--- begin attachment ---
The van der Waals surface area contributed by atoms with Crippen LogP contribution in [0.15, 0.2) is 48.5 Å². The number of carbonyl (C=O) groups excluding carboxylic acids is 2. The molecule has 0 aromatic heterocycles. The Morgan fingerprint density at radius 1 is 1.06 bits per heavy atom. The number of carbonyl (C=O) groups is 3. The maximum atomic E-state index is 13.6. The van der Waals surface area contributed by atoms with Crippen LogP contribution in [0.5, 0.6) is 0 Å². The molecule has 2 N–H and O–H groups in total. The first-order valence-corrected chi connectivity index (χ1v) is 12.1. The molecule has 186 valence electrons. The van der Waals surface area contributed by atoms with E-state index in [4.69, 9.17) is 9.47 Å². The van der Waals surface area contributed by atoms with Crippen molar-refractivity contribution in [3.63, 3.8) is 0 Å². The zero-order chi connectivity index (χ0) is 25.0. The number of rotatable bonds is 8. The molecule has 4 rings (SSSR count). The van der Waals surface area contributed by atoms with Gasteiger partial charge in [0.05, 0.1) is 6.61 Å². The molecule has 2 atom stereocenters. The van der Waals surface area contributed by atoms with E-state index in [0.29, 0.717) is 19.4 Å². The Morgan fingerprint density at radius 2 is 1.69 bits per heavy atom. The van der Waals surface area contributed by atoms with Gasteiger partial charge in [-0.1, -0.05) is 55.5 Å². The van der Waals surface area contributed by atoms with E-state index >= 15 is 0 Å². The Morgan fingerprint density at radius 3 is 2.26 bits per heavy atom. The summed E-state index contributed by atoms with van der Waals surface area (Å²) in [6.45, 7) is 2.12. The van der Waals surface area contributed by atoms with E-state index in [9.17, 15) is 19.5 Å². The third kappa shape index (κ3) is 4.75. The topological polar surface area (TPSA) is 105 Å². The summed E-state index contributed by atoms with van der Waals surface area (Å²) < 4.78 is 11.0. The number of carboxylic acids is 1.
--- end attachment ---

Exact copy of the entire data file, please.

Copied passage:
The van der Waals surface area contributed by atoms with Crippen LogP contribution in [0.15, 0.2) is 48.5 Å². The number of carbonyl (C=O) groups excluding carboxylic acids is 2. The molecule has 0 aromatic heterocycles. The Morgan fingerprint density at radius 1 is 1.06 bits per heavy atom. The number of carbonyl (C=O) groups is 3. The maximum atomic E-state index is 13.6. The van der Waals surface area contributed by atoms with Crippen LogP contribution in [0.5, 0.6) is 0 Å². The molecule has 2 N–H and O–H groups in total. The first-order valence-corrected chi connectivity index (χ1v) is 12.1. The molecule has 186 valence electrons. The van der Waals surface area contributed by atoms with E-state index in [4.69, 9.17) is 9.47 Å². The van der Waals surface area contributed by atoms with Crippen molar-refractivity contribution in [3.63, 3.8) is 0 Å². The zero-order chi connectivity index (χ0) is 25.0. The number of rotatable bonds is 8. The molecule has 4 rings (SSSR count). The van der Waals surface area contributed by atoms with Gasteiger partial charge in [0.05, 0.1) is 6.61 Å². The molecule has 2 atom stereocenters. The van der Waals surface area contributed by atoms with E-state index in [0.29, 0.717) is 19.4 Å². The Morgan fingerprint density at radius 2 is 1.69 bits per heavy atom. The van der Waals surface area contributed by atoms with Gasteiger partial charge in [-0.1, -0.05) is 55.5 Å². The van der Waals surface area contributed by atoms with E-state index >= 15 is 0 Å². The Morgan fingerprint density at radius 3 is 2.26 bits per heavy atom. The summed E-state index contributed by atoms with van der Waals surface area (Å²) in [6.45, 7) is 2.12. The van der Waals surface area contributed by atoms with E-state index in [9.17, 15) is 19.5 Å². The third kappa shape index (κ3) is 4.75. The topological polar surface area (TPSA) is 105 Å². The summed E-state index contributed by atoms with van der Waals surface area (Å²) < 4.78 is 11.0. The number of carboxylic acids is 1.